«I do not want these wines to be collected. I want them to drink, "said Pablo Álvarez, CEO and co-owner of this week. Tempos Vega Sicilia. The wines of the most prestigious Spanish winery have come to New York this week, on the occasion of the New York Wine Experience, one of the most important fairs in the world in this sector, organized by 'Wine Spectator'. This magazine has an overwhelming influence in the wine sector from its scoring system for each bottle. Only wines with more than 90 points can qualify for the fair that is now held in the Big Apple.
The exclusivity and the limited vintages of some of their most coveted wines, such as 'Único', have turned them into collection object. Also in the USA, where the wines of this winery gain ground in the process of internationalization of the company. "Next year, USA It will be the first country in the world to import our wine, "Álvarez announced.
The forecast is for the US market to buy more than 100,000 bottles of its different brands, which it means 8% of the total production of the company.
So far, Vega Sicilia's main international client was Mexico, followed by Switzerland.
But the purchase of its wines in the USA. it has doubled in the last five years, in an acceleration parallel to the internationalization of the winery: only three years ago, Spain represented 65% of its market, while now it is 35%.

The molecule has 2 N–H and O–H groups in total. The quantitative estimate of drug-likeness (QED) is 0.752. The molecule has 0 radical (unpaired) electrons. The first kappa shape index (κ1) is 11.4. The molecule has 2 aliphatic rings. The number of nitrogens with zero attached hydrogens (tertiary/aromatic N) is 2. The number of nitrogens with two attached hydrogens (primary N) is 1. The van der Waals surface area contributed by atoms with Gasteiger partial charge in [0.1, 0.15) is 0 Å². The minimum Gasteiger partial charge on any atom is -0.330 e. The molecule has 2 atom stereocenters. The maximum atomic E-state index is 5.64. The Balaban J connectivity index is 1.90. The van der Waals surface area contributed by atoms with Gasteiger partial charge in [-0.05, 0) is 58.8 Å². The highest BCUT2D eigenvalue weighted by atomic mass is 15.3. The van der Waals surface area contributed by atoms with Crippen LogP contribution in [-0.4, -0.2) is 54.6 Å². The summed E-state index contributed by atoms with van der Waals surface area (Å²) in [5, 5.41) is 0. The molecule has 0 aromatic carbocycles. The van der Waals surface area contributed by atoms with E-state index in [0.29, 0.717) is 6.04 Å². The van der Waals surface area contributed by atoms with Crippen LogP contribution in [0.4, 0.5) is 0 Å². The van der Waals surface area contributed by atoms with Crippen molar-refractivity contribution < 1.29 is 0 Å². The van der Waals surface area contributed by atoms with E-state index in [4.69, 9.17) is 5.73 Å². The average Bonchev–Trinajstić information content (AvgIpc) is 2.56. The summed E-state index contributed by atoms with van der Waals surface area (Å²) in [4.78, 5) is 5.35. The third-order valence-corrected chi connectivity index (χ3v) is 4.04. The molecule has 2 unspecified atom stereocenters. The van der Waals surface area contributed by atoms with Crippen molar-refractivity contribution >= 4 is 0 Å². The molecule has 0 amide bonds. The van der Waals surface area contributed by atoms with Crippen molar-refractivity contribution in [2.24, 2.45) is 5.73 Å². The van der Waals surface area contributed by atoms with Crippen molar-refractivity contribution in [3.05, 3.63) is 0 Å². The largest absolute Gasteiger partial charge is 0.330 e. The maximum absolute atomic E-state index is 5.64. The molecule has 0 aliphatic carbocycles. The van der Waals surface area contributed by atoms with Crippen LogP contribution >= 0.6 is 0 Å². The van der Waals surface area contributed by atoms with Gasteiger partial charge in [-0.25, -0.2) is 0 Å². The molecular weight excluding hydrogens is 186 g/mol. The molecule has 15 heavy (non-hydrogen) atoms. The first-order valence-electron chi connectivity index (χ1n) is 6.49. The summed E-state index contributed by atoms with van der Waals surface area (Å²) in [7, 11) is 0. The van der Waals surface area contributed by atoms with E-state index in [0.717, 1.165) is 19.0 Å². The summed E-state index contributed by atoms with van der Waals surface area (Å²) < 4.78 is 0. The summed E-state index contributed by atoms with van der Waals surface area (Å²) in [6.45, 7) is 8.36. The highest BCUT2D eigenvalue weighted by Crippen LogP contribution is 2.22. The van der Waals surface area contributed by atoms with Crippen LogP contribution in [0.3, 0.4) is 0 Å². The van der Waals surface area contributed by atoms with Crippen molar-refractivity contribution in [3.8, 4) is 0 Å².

USA It has established itself as an essential place for these wines, "but it is a complex market," said Álvarez. "There are fifty countries," he said, referring to the demographic, economic and social differences in each of the states.
The state where the company is most established is Florida, where in recent years a number of Spanish-American billionaires with the ability to spend hundreds of dollars in a bottle. The two powers of each coast, New York and California, are the other main markets, followed by Texas, both in cities such as Houston and Dallas where gastronomy is advancing at a forced pace, as on the border with Mexico. "We are also growing in places where we had little presence before like Arizona, and it costs us more in markets that seemed more favorable, such as Chicago," explained the winemaker.
USA it is still a market very loyal to its own harvest: 60% of what is consumed comes from the wine regions of California, such as Napa or Sonoma, "and the rest of us fight for the remaining 40%".